I would bet $100 that there's enough toner left to print another 50 sheets. We'll never know, as it can't be fooled into going that extra mile. That sucks for the environment, sure (wasted toner, added landfill sooner), but it really sucks for the consumer, who gets an immediate cease in printing, rather than the hey-I'm-really-not-kidding heads-up of diminishing print quality as incentive to actually buy - or in Dell's case, order - a new cartridge. Oh, and that consumer also gets ripped off however many printable pages actually remained in the original toner cartridges, as I'm sure the other three will behave the same.

This was somewhat of a pain in the ass for me, as the particular alignment I'd just completed was for a body shop, and they absolutely have to have a copy of the spec sheet for their customers and the insurance companies they deal with.

Consequently, I had to pull the colour laser printer out of the cabinet, drag the big monochrome laser printer/anvil out of the office, hook it up, discover that this computer doesn't have the right drivers, and isn't connected to the internet to download them, go into the office to search for and download the drivers onto a USB drive, install the new drivers in the shop computer, uninstall the colour printer so that our alignment software would recognize and use the B&W printer, print the one F'ing page that I needed printed, unhook the office printer, reinstall the now-paperweight of a colour printer, and finally uninstall the B&W printer, so that when my boss replaces the toner cartridge in the colour machine, the alignment software will recognize and use that printer again. Not that I was at all annoyed by the process. Thank you, Dell, and by "Thank", I don't actually mean "Thank".

Sadly, I was going to replace my two essentially out of toner lasers soon, possibly with at least one Dell machine, but I'm not so sure now. I'm actually feeling a pang of regret for recommending Dell machines to a good friend who's just starting up his new business, despite the fact that I expect his printers to work and last well.

Therefore, for installing a purely software-created jackpot of an inconvenience with no possible positive other than to line your pockets just that little bit sooner - and for making me feel bad - I'm awarding you, Dell, with a well-deserved Jackass Award.

Thursday, May 1, 2014

Learning Something New

2006 Ford Escape 3.0L

This was something I'd never seen before. The 2006 Ford Escape V6 seen above belonged to a new customer, and it had made it to our shop under its own power, but just barely, running on at most 4 of its 6 cylinders. Truthfully, I'm amazed it did make it, because it took several attempts to reverse it up a slight incline to get it out of its parking spot and bring it in.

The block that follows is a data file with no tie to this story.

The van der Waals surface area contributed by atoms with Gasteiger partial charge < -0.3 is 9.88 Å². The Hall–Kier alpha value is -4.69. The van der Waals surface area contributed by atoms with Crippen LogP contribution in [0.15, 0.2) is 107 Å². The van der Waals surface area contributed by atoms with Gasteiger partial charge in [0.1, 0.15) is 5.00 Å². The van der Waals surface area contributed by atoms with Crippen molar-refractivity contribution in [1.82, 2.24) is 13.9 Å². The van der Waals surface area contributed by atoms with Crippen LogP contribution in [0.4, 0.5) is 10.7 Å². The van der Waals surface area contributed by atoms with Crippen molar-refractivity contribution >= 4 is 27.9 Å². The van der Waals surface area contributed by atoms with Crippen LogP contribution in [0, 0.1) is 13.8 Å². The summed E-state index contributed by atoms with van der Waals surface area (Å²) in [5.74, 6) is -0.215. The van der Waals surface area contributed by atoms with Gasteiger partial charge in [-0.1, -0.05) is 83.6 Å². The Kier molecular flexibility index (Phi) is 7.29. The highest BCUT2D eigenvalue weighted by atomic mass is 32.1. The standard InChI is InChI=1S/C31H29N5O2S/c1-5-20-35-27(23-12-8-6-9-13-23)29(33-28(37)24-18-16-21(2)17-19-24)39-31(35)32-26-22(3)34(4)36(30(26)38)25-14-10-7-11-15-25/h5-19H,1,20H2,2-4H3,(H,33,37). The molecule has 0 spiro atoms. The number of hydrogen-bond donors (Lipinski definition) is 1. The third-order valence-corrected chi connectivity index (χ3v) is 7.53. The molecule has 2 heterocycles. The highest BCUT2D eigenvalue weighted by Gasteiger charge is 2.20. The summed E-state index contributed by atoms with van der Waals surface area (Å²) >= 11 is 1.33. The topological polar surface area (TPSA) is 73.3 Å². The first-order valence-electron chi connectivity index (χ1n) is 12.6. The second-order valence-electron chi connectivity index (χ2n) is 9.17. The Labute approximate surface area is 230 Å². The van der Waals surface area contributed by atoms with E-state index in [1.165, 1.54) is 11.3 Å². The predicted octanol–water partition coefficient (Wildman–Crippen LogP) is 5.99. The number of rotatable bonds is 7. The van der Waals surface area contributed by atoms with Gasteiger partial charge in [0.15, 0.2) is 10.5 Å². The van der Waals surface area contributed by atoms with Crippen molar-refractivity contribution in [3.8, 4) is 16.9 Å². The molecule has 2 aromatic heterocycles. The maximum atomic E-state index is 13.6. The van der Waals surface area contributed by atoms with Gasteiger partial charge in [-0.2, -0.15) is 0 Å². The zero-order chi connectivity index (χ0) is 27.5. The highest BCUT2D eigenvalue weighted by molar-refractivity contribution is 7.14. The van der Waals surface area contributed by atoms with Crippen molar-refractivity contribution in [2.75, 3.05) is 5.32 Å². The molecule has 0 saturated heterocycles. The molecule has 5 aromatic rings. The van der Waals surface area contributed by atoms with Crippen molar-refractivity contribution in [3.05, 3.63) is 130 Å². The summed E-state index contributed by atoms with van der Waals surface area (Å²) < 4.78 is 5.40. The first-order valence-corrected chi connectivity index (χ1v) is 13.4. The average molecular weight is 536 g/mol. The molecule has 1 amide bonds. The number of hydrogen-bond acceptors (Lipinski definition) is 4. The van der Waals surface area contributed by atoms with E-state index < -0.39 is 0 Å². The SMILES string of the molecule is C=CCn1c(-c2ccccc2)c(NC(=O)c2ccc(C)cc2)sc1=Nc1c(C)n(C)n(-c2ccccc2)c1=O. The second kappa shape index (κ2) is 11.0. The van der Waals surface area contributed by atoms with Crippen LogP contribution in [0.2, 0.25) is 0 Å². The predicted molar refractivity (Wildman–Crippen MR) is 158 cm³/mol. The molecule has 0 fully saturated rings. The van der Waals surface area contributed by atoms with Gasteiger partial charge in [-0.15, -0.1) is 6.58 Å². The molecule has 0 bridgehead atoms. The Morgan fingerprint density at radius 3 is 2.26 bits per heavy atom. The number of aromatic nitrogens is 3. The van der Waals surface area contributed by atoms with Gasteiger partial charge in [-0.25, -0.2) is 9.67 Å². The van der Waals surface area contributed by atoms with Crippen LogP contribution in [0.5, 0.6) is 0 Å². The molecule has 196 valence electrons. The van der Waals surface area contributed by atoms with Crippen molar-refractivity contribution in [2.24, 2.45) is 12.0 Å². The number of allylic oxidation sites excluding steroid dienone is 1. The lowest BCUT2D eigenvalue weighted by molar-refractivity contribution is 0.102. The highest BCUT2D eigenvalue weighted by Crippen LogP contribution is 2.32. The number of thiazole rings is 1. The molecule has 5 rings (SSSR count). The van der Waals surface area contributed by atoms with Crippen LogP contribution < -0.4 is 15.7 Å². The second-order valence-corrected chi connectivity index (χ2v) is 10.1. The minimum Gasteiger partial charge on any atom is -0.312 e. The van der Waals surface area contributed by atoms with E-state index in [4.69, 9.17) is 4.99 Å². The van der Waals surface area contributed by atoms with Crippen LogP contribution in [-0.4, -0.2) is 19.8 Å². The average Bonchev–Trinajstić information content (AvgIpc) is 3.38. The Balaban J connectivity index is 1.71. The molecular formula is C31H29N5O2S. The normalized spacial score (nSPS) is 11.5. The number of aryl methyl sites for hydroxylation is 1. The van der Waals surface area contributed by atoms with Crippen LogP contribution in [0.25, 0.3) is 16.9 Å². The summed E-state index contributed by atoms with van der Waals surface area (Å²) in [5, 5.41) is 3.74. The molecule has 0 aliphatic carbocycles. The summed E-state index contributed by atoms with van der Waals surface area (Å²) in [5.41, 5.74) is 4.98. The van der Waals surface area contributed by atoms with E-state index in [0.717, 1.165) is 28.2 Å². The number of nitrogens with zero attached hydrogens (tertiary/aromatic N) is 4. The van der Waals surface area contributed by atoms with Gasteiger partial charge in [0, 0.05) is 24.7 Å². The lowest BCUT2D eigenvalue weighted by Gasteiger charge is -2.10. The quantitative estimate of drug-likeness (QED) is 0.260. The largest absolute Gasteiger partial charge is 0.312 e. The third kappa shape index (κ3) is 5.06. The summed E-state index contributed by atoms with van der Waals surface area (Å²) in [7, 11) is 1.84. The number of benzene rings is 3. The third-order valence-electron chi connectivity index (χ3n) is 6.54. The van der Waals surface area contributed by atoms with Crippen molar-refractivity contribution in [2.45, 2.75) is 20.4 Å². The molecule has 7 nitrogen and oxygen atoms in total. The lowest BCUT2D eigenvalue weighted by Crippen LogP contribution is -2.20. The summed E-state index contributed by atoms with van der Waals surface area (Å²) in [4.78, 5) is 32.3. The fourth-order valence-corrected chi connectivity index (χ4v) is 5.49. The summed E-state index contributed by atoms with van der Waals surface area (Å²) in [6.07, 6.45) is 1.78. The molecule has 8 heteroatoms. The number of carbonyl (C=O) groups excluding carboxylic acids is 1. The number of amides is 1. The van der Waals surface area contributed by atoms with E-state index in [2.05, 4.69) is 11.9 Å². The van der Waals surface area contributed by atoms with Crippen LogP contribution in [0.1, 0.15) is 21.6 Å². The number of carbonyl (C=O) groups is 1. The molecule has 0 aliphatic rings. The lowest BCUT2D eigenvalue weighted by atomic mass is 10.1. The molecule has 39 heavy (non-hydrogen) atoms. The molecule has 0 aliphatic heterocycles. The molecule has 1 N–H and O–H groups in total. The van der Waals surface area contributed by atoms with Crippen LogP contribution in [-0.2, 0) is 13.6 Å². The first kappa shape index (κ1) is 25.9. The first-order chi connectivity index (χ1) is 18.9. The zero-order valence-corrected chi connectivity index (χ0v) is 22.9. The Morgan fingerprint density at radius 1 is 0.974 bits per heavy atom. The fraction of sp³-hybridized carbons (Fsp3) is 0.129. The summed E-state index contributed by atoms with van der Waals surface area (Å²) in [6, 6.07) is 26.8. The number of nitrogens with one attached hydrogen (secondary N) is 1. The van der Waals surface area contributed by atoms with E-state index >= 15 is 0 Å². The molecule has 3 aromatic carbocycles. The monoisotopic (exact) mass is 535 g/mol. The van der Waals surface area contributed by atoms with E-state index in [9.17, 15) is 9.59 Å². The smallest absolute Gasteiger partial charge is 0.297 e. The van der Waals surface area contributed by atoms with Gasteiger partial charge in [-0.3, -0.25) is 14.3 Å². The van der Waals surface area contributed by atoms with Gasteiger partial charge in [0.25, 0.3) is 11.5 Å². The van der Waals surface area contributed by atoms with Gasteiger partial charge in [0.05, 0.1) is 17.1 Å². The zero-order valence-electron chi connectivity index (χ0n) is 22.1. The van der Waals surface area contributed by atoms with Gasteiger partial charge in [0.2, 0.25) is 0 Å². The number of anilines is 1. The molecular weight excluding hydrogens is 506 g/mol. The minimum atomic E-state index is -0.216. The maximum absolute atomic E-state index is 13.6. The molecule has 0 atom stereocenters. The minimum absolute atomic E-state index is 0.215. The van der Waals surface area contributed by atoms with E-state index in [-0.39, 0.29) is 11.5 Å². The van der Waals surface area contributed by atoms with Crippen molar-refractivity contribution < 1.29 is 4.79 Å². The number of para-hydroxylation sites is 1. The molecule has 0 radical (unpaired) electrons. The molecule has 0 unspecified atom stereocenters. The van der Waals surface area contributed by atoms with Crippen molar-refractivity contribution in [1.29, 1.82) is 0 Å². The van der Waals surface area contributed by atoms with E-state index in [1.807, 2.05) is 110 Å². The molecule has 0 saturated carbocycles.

Like virtually all modern gasoline powered vehicles, this particular model uses individual coils for each cylinder, located immediately above the spark plugs, a design known as "coil on plug" (COP). Ford's COP systems seem to be more failure prone than most, though everyone has these things fail from time to time.

So the coil failures were nothing new. This truck had codes for the control circuits on two of the affected coils, which of course would be on the rear bank of cylinders, necessitating removal of the upper intake manifold or plenum.

Upper intake manifold removal is necessary to access the rear 3 coils and plugs.

The process is actually not as bad as it looks. I'd be happy if they were all this easy. Of course, I'd be happier if I didn't have to remove it at all, but hey, I'll take what I can get; Ford making something easy is a rarity.

That can't be good!

As you can see from the heavily-fouled condition of the spark plugs (above), this had been going on for quite a while. Seeing this, we readied the customer for the possibility that he had actually injured the motor, or at the very least, the rear catalytic converter, by continuing to drive it with the dead coils.

Here's where it gets interesting: as part of the diagnostics, prior to removing the upper intake, I'd already checked to see if our two dead coils were being triggered by the PCM (powertrain control module) - you can see it in the second picture; it's the box in the firewall with the three square plastic connectors on it. It wasn't firing them, though that could have been because the circuits or coils themselves were bad, so the PCM was protecting itself. Substituting a noid light (a circuit tester) eliminates that, and it revealed that the PCM simply wasn't triggering them, so the computer itself was bad.

While it's easy to replace - two bolts, three plugs! - a PCM for this vehicle is around $1000, and it then has to be programmed, which is another roughly $150. Ford has a bulletin that states that it will not warranty the new PCM unless all six coils are replaced. Apparently the coils kill the PCM - I've never heard of that happening before. Normally the internal circuitry in a PCM is robust enough that it will tolerate all kinds of punishment. A quick Google search suggested that this is not all that unusual in these vehicles. Who knew?